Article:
Kicking zombies in the face with Elizabeth Bennett
Let's face facts: As soon as the Pride and Prejudice and Zombies iPhone app was announced, everyone knew I was going to buy it. You might even call it "a truth universally acknowledged," you know, if you were in to that kind of thing.
Bottom line: It is lots of fun. For $2.99, you get a 12-chapter zombie-, ninja- and sometimes zombified-ninja-fight game. Also, you get to thwack both Lady Catherine de Bourgh and Wickham around. Talk about satisfying.
For those who've played PSP games, the format will be familiar. The storyline is given by a bunch of talking heads, and each character has approximately three facial expressions: happy, sad or ENRAGED WITH ZOMBIE LUST! At the beginning of each chapter (yes, just like a book), the scene is set. And then the fighting begins.
The controls are necessarily rudimentary: Use one hand to control the Elizabeth Bennett's (and one time, Darcy's) movement, the other to control fight moves. After slashing the undead to your heart's content, you clear the level of zombies, picking up coins along the way, and then it's Tea Time!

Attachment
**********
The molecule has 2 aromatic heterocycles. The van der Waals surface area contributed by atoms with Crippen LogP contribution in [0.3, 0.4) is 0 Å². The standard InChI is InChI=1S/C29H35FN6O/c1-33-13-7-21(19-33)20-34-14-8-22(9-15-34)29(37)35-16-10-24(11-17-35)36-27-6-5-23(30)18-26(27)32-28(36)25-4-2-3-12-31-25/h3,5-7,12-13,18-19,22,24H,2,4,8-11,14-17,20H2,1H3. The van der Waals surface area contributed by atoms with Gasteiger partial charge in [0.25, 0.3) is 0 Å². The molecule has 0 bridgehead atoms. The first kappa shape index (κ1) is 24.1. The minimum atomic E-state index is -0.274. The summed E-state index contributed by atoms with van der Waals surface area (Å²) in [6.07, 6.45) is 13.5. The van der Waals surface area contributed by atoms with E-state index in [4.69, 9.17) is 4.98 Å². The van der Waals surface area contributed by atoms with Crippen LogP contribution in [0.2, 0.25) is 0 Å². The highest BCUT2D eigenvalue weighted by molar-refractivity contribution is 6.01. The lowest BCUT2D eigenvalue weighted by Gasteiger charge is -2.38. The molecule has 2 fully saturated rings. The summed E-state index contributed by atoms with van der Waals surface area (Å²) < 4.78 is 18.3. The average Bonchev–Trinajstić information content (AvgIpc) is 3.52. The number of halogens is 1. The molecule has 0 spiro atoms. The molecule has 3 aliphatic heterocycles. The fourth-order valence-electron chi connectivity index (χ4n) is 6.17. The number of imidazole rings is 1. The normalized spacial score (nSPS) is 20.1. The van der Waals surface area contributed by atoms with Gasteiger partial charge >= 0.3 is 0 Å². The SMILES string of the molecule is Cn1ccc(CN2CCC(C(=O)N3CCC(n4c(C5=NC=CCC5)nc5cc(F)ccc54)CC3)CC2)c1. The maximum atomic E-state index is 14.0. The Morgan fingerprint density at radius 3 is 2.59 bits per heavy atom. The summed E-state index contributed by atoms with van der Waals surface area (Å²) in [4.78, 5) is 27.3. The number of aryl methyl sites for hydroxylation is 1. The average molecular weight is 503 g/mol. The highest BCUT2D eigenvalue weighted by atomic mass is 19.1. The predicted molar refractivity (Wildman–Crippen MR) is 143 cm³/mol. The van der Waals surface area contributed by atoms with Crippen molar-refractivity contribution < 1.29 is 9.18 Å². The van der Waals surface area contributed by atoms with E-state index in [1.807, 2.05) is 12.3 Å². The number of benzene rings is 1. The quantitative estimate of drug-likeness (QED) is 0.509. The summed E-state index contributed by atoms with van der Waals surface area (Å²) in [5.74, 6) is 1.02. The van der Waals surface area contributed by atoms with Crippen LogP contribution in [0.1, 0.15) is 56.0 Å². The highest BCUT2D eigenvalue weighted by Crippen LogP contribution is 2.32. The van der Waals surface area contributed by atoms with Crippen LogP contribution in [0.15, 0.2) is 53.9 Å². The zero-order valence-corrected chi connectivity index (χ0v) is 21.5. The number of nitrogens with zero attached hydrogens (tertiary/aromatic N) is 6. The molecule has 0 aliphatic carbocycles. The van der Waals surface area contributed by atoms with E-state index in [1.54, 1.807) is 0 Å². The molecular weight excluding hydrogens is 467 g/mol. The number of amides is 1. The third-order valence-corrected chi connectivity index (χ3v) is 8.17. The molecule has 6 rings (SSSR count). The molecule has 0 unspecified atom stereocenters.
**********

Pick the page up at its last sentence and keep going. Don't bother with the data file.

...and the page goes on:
Tea Time is where you upgrade your health and fighting techniques using the money you've collected throughout the game. Kung-fu moves include the Tiger Strike, Seven-Starred Fist and Dance of Blades, and each is deployed with a different combination of finger swipes and jabs.
It took what amounts to an hour and a half for me to play the entire game, and that includes the 10 minutes I spent flummoxed because the application kept crashing at the 10th chapter. After restarting my phone, however, the game was back on track. (I've heard others complain of the same problem, with mixed results. Apparently, I was one of the lucky ones that could get to the end.)
All that being said, I'm not sure that the game has a lot of value past the first play-through. Much like the book it's based on, PP&Z's novelty wears off after the first run-through. But for zombie fans, it would be worth showing off to your like-minded friends. And waiting in line is a lot less frustrating when there are zombies to be slaughtered.
(Images courtesy of freeverse.com)